September declared black month in Colombia after record number of death threats

(Photo: El Lider)

More than 150 death threats have been made against human rights activists, journalists and politicians since the start of September, a record since the start of the peace talks between guerrilla group FARC and the government in 2012.

Local news sources reported that this morning further threats were made against journalists in Cali and Buenaventura in a pamphlet allegedly published by Los Urabeños, a powerful drug smuggling gang.

These recent threats only add to a concerning level of threats of death and violence which have taken place this month.

The high volume of threats began on September 8 when a list of 91 names were published by paramilitary group Aguilas Negras, who gave the named activists two weeks to leave the country or face assassination.

MORE: 91 Colombian human rights defenders receive death threat over email

Further threats were published in the following days by the paramilitary group Los Rastrojos with direct threats made against journalists, politicians and activists.

Carlos Guevara, head of NGO Somos Defensores which campaigns for the safety and protection of human rights activists and journalists in Latin America reported that September had been the worst month since 2009, and that levels of intimidation of this type were unheard of since the start of the government FARC peace talks in November 2012.

Guevara stressed that his organisation was unsure as to the origins of all of the threats, and that he found it unlikely that the paramilitary groups Aguilas Negras and were genuinely responsible for all of them.

“The question I seek to answer is who is benefiting from this climate of panic, because we believe that although they are using the letterhead of Aguilas Negras and Los Rastrojos there are other people behind the threats too,” said Guevara.

Why now?

Ariel Avila from the The Peace and Reconciliation Foundation has noted that Los Rastrojos have made pacts and alliances with other criminal groups in the north of Colombia, which apparently do not need to be kept in the south.

It is suggested that it may be local allies of Los Rastrojos who are behind the threats, for example farmers and large landowners who are at risk from the ongoing peace process, because it will uncover many truths and lead to reparations for victims who have been stripped of their land.

Aside from death threats, September also saw a direct attack on Alberto Yepes, coordinator of the human rights observatory of the Colombia-Europe-United States Coordination, made up of 240 NGOs.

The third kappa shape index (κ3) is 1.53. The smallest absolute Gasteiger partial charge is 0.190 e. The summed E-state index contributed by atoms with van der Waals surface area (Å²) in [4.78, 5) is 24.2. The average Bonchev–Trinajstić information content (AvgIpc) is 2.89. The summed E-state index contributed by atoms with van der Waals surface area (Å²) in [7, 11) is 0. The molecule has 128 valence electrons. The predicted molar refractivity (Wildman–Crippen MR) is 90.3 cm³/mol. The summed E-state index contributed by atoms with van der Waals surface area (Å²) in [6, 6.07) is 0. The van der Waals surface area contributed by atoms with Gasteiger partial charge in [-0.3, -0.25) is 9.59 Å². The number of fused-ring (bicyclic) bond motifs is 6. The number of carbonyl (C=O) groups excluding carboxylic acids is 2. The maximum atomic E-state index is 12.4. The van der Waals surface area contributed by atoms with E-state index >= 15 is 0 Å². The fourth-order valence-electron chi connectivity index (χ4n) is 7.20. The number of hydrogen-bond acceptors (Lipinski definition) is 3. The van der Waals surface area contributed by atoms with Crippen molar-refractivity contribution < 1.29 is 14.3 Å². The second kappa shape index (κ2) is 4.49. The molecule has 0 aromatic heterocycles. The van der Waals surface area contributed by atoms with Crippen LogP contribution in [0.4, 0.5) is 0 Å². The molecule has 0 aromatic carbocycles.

Yepes – who featured on one of the death lists – was attacked by masked gunmen on motorcycles, who stole mobile phones and laptops containing important information related to human rights abuses and the False Positive scandal which has rocked Colombia in recent years.

MORE: False positives fact sheet

As a response to the high level of threats and intimidation against human rights activists, politicians and journalists this month, the U.N has called on the Colombia government to provide protection for those involved.

In response to the September 8 threats, the U.N commissioner said that he had worked with many of those featured in the ´blacklist´ and said that “they were making a valuable and legitimate contribution to respect for the rights of people in Colombia”.

2013 was labelled the worst period of safety for human rights workers in Colombia in Colombian history and saw the murder of 37 human rights defenders in less than 6 months, between January and June 2013.

Avila, head of the the Peace and Reconciliation Foundation in Havana, notes the need to provide government protection to those threatened and their families, but also states that the current economic situation makes this impossible.

The National Protection Unit (NPU) which should be providing protection to those on the lists is currently in a budget crisis and is facing a deficit of 100 billion pesos by the end of this year.

This means that those requiring government protection will most often need to pay for private companies out of their own pockets.

While to date no one who featured on a threat list has been murdered, September marks a dark period for those involved in Human rights and attempting to push forward the peace talks in Havana.


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